I have just read Rosie Waterland’s book, The anti-cool girl, which captures with such precision the half-life of a person living with depression, with mental illness. Amidst the laugh out loud moments of life as a ‘houso’ in North Ryde, the pressing, the closing in, the self-sabotage resonate. It needs to be read, widely.
I lived a second-hand experience of depression through my brother: caring for him, trying to keep him alive through the fog of medication, alcoholism, weight gain, inertia.
I would circle back to stations to get him off a train, the one he’d promise to be on, and wait on platforms in vain. Two, three times. He’d lie in our spare room all day. My parents, my sister and I had no clue how to help him. When he died, it was a searing honesty that trying to keep him alive was the hardest thing we had ever done. We had failed, but now, amidst the grief, it was easier. That’s hard to live with.
What’s wrong with our society that we turn our backs on these sick people? Why do we value these lives less? He knew it would be easier with him gone, and without a decent support system to help him, to help us, it was. I have a tattoo on my ankle, a snake encircled around a tree of life. He was born in Hong Kong in the year of the snake and I was afraid that I would forget him.
Not long after my brother died, I met a woman whose father-in-law in Sweden had attempted suicide. He was incarcerated in hospital. He had care, therapy and sanctuary until deemed well enough to go home for short visits. He stayed for much longer. Our taxes wouldn’t pay for that, with our meanness, our blindness, our chosen ignorance. My brother had attempted to kill himself seven years earlier and was discharged from Emergency after two nights with a referral to a psychiatrist. Like he was in control of his decisions.
He was treated as an ‘individual’, although he wasn’t. Who amongst us is? His ‘right to privacy’ was paramount: his depression was his responsibility alone. It meant that my parents, his carers, were excluded from his medical treatment, his therapy. They were personae non gratis, in the eyes of the medical establishment.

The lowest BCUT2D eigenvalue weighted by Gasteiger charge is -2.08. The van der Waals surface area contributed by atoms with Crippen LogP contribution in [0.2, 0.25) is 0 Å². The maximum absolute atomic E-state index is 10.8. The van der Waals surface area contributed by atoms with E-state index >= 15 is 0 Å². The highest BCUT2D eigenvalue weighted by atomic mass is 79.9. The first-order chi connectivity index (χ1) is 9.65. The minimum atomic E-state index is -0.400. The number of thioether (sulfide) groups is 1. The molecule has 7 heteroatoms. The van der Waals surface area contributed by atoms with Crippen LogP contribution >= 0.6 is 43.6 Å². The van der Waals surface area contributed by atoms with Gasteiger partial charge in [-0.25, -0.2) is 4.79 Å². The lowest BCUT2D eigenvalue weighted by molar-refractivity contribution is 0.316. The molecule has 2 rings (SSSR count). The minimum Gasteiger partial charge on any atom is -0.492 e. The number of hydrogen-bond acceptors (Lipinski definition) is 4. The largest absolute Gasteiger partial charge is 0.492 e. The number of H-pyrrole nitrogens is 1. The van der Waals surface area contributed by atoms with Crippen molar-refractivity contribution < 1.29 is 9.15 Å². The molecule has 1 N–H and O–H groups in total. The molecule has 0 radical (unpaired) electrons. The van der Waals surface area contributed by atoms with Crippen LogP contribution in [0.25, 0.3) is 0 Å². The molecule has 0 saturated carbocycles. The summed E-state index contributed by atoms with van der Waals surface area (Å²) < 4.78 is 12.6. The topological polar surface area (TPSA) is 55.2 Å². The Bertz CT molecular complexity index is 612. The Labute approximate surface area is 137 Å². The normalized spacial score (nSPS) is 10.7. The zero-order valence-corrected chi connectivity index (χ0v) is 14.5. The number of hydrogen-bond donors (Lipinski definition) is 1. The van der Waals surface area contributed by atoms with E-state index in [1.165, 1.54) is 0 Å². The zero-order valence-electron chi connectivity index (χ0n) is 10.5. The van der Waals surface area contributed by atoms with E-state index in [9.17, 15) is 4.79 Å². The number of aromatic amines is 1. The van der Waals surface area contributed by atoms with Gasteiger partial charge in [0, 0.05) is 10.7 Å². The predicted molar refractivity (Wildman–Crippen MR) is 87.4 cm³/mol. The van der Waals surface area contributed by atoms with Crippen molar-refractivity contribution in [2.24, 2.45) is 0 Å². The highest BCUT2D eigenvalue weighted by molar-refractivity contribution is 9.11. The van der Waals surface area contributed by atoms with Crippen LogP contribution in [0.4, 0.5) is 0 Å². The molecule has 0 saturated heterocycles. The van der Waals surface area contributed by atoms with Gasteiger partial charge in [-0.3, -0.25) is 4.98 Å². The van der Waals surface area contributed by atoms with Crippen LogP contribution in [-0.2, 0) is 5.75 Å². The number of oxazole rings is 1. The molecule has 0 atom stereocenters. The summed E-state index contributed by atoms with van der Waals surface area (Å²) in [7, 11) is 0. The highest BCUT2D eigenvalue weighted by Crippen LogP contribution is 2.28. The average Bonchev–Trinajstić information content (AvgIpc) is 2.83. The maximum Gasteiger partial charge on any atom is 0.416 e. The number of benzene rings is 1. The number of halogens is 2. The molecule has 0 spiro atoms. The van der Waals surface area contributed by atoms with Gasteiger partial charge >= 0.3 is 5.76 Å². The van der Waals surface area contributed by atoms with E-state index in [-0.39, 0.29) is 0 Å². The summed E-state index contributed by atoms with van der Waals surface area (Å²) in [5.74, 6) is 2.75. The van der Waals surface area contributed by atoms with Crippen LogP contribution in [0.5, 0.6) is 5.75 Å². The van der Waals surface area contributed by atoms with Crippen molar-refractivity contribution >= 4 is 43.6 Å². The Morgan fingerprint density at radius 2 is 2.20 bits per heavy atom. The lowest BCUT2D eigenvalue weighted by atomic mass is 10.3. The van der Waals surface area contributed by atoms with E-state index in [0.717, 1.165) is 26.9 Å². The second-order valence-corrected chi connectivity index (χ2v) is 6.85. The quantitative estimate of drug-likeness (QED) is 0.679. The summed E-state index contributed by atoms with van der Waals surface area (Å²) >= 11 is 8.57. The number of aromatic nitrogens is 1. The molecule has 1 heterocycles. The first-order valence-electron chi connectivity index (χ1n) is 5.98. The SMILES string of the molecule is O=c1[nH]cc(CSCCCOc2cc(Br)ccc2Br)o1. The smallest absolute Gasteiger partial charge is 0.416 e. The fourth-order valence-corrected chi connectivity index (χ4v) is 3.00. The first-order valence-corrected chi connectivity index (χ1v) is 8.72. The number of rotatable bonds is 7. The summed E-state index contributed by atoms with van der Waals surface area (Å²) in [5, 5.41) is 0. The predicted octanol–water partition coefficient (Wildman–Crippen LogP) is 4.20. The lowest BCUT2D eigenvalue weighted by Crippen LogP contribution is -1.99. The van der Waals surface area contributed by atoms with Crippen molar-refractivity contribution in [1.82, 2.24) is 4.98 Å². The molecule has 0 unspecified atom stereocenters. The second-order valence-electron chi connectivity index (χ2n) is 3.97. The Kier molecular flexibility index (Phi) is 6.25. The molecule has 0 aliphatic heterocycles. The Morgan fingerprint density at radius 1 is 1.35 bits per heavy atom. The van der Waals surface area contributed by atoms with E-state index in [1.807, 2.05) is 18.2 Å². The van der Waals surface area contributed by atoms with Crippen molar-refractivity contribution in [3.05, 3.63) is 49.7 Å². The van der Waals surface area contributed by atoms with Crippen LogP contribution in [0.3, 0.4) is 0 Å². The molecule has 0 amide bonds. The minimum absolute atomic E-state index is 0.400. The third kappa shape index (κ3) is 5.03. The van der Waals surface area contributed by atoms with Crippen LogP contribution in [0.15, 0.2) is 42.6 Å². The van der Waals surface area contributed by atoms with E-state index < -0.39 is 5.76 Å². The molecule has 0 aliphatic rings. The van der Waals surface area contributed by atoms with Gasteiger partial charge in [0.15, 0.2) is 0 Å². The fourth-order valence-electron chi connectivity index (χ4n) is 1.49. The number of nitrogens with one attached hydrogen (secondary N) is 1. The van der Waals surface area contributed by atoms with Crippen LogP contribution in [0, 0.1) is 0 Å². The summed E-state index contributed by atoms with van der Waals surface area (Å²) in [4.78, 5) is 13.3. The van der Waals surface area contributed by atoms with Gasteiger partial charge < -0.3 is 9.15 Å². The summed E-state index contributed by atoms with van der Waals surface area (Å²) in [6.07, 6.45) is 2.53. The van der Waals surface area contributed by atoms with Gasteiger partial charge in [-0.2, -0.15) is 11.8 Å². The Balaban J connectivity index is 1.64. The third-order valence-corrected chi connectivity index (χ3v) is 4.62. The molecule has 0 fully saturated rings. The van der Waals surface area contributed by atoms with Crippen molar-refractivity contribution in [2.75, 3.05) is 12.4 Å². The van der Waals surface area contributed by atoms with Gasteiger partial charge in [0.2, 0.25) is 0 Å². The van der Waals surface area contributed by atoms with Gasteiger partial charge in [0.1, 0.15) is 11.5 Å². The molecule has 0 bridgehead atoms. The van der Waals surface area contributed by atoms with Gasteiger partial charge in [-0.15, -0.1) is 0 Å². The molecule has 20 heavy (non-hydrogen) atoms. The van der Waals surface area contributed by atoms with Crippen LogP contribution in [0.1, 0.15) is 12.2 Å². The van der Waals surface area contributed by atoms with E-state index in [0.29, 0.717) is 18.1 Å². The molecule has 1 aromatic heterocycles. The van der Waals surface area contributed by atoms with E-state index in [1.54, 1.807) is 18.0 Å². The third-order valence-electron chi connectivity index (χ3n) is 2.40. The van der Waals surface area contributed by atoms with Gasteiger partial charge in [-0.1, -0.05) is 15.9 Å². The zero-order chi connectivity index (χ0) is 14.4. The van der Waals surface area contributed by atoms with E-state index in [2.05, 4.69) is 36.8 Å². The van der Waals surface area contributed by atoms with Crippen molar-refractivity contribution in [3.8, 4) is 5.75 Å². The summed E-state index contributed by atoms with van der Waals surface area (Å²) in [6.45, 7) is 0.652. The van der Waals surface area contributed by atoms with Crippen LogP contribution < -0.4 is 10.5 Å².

Rosie’s account of having to rationalise to the triage nurse at A&E that, yes, she would kill herself if not admitted is our system in miniature: a bizarre Catch-22 of being sane enough to admit insanity.
While her life with a broken education at 17 schools, abandoned for days at a time, living with violence could be the polar opposite of mine, the frailty of human beings is universal. My best friend at school had alcoholic parents. They’d drink scotch at breakfast, so she raised herself. And spent lots of time at my house. Not that I knew anything at the time. So much is hidden.
Rosie Waterland found a way through in writing. She describes how she had read a vacuous article about exactly nothing and knew she could do better. Her published writing pulled her back and I was reminded of Marian Keyes’ account of her own depression and alcoholism. Like Rosie, Keyes, a bestselling Irish author, found that writing became a way of grounding herself, being able to see through the blackness around her, and reattach herself to life.
And my friend survived, grounding herself in a country which gave her the opportunities and home she had missed out on as a child.
My brother never found that thing that would bring him back. We need to listen to those who survive and reading Rosie Waterland is a brilliant start.